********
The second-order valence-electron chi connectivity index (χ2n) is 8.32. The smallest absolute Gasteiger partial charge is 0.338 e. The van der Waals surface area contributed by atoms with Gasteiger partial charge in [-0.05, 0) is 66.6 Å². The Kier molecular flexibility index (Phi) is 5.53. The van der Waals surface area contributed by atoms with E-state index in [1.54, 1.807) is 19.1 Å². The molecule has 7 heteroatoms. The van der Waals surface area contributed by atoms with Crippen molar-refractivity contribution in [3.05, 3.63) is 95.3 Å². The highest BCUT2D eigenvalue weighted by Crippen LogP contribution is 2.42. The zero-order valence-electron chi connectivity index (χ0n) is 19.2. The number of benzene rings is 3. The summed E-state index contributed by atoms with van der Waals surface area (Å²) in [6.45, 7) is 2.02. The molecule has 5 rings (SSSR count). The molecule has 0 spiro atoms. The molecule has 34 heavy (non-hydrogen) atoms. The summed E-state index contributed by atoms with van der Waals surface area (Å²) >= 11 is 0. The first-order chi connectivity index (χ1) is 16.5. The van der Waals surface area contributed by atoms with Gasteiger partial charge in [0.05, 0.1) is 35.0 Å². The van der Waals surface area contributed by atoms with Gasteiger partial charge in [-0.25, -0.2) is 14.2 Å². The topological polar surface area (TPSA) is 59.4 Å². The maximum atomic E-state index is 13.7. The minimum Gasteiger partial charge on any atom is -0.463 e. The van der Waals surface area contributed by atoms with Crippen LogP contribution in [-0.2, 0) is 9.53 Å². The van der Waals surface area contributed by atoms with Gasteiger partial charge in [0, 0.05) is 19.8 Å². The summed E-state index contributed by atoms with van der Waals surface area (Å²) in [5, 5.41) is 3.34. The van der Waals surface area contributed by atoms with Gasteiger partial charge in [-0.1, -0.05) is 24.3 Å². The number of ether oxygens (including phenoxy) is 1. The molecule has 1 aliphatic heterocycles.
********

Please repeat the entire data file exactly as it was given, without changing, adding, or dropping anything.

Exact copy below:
The second-order valence-electron chi connectivity index (χ2n) is 8.32. The smallest absolute Gasteiger partial charge is 0.338 e. The van der Waals surface area contributed by atoms with Gasteiger partial charge in [-0.05, 0) is 66.6 Å². The Kier molecular flexibility index (Phi) is 5.53. The van der Waals surface area contributed by atoms with E-state index in [1.54, 1.807) is 19.1 Å². The molecule has 7 heteroatoms. The van der Waals surface area contributed by atoms with Crippen molar-refractivity contribution in [3.05, 3.63) is 95.3 Å². The highest BCUT2D eigenvalue weighted by Crippen LogP contribution is 2.42. The zero-order valence-electron chi connectivity index (χ0n) is 19.2. The number of benzene rings is 3. The summed E-state index contributed by atoms with van der Waals surface area (Å²) in [6.45, 7) is 2.02. The molecule has 5 rings (SSSR count). The molecule has 0 spiro atoms. The molecule has 34 heavy (non-hydrogen) atoms. The summed E-state index contributed by atoms with van der Waals surface area (Å²) >= 11 is 0. The first-order chi connectivity index (χ1) is 16.5. The van der Waals surface area contributed by atoms with Gasteiger partial charge in [0.05, 0.1) is 35.0 Å². The van der Waals surface area contributed by atoms with Gasteiger partial charge in [-0.25, -0.2) is 14.2 Å². The topological polar surface area (TPSA) is 59.4 Å². The maximum atomic E-state index is 13.7. The minimum Gasteiger partial charge on any atom is -0.463 e. The van der Waals surface area contributed by atoms with Crippen LogP contribution in [-0.2, 0) is 9.53 Å². The van der Waals surface area contributed by atoms with Gasteiger partial charge in [0, 0.05) is 19.8 Å². The summed E-state index contributed by atoms with van der Waals surface area (Å²) in [5, 5.41) is 3.34. The van der Waals surface area contributed by atoms with Gasteiger partial charge in [-0.1, -0.05) is 24.3 Å². The number of ether oxygens (including phenoxy) is 1. The molecule has 1 aliphatic heterocycles.